London’s high court on Wednesday granted Royal Mail an injunction preventing the first national postal strike in more than a decade.
Members of the Communication Workers Union (CWU) overwhelmingly voted last month in favor of action, with 97 percent of members voting in favor and a turnout of nearly 76 percent. The vote came in response to ongoing disputes over an agreement from last year covering job security and employment terms and conditions, which CWU alleges that Royal Mail has not stuck to.
According to Royal Mail, members were encouraged to open their ballots at work and vote “yes,” with colleagues present and taking photos and video. CWU claimed that Royal Mail had relied on the witness statement of a single manager, and that none of the voting members had complained of any interference.
Justice Swift of the high court said in his judgment that CWU had improperly interfered with the ballot on strike action, including by encouraging members to vote at work where normally required to vote in private at home. He called the alleged actions a “subversion of the ballot process,” and said that “Strike ballots should be postal ballots.”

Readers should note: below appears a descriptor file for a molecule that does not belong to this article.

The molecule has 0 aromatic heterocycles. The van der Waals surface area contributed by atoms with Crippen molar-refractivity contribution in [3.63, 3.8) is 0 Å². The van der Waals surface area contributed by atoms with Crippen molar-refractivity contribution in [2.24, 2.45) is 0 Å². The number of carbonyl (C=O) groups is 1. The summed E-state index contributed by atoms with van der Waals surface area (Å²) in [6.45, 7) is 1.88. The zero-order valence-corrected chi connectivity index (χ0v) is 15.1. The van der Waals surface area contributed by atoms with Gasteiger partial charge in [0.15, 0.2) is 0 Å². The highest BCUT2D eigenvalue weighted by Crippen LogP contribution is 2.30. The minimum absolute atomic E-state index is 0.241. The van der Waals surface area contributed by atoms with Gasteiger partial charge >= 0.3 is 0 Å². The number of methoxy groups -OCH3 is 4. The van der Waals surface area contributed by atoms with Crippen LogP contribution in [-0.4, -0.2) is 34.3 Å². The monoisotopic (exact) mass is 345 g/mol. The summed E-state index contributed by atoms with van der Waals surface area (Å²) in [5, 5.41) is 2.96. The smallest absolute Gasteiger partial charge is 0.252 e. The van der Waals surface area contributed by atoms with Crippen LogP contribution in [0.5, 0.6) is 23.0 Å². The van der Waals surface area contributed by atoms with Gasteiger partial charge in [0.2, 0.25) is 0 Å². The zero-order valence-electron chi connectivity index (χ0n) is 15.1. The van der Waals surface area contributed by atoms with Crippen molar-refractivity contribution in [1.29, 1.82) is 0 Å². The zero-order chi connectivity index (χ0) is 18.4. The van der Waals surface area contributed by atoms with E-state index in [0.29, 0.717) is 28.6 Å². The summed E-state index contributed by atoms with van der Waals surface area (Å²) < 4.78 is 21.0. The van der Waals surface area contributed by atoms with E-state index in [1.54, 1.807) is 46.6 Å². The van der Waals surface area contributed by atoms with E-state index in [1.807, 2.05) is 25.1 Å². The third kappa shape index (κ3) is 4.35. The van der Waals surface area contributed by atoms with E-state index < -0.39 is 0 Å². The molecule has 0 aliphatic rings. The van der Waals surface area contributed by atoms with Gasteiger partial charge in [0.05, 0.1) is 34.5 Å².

Dave Ward, General Secretary for the CWU, said that the high court’s decision will be a “short-lived victory for bosses” at Royal Mail. He called Royal Mail’s action against CWU “a cowardly and vicious attack on its own workforce”, and said the union would be appealing against the action.
A strike before the end of the year could be damaging to Royal Mail because of the Christmas season and possible effects on the casting of paper ballots for the 2020 general election. However, it is unlikely that the CWU will meet this deadline if it is forced to re-ballot its members.
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